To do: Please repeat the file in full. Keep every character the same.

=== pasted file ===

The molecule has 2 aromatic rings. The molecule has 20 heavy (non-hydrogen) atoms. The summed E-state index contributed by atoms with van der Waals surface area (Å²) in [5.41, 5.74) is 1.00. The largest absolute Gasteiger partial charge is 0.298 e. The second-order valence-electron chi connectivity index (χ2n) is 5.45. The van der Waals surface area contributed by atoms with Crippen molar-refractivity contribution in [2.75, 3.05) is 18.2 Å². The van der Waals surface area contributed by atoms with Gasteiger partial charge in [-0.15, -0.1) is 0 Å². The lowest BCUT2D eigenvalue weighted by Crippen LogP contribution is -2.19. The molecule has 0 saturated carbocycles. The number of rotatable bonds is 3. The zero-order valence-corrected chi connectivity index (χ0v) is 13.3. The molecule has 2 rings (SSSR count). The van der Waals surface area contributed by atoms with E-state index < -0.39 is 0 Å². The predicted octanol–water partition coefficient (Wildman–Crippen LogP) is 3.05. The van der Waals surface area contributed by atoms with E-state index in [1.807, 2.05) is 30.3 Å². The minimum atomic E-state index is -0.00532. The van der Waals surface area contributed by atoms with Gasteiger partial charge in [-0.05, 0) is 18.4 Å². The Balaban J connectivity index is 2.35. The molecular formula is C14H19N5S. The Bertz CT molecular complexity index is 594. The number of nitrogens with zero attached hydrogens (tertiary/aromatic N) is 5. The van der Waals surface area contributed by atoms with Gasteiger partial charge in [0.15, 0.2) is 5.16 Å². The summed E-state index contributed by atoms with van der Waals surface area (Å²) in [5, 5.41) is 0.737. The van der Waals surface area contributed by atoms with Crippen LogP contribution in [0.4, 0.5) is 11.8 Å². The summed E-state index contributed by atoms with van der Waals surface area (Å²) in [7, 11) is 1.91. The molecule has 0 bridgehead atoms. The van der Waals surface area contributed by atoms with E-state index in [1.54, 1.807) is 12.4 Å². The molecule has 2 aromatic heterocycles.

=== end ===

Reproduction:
The molecule has 2 aromatic rings. The molecule has 20 heavy (non-hydrogen) atoms. The summed E-state index contributed by atoms with van der Waals surface area (Å²) in [5.41, 5.74) is 1.00. The largest absolute Gasteiger partial charge is 0.298 e. The second-order valence-electron chi connectivity index (χ2n) is 5.45. The van der Waals surface area contributed by atoms with Crippen molar-refractivity contribution in [2.75, 3.05) is 18.2 Å². The van der Waals surface area contributed by atoms with Gasteiger partial charge in [-0.15, -0.1) is 0 Å². The lowest BCUT2D eigenvalue weighted by Crippen LogP contribution is -2.19. The molecule has 0 saturated carbocycles. The number of rotatable bonds is 3. The zero-order valence-corrected chi connectivity index (χ0v) is 13.3. The molecule has 2 rings (SSSR count). The van der Waals surface area contributed by atoms with E-state index < -0.39 is 0 Å². The predicted octanol–water partition coefficient (Wildman–Crippen LogP) is 3.05. The van der Waals surface area contributed by atoms with E-state index in [1.807, 2.05) is 30.3 Å². The minimum atomic E-state index is -0.00532. The van der Waals surface area contributed by atoms with Gasteiger partial charge in [-0.05, 0) is 18.4 Å². The Balaban J connectivity index is 2.35. The molecular formula is C14H19N5S. The Bertz CT molecular complexity index is 594. The number of nitrogens with zero attached hydrogens (tertiary/aromatic N) is 5. The van der Waals surface area contributed by atoms with Gasteiger partial charge in [0.15, 0.2) is 5.16 Å². The summed E-state index contributed by atoms with van der Waals surface area (Å²) in [5, 5.41) is 0.737. The van der Waals surface area contributed by atoms with Crippen LogP contribution in [0.4, 0.5) is 11.8 Å². The summed E-state index contributed by atoms with van der Waals surface area (Å²) in [7, 11) is 1.91. The molecule has 0 bridgehead atoms. The van der Waals surface area contributed by atoms with E-state index in [1.54, 1.807) is 12.4 Å². The molecule has 2 aromatic heterocycles.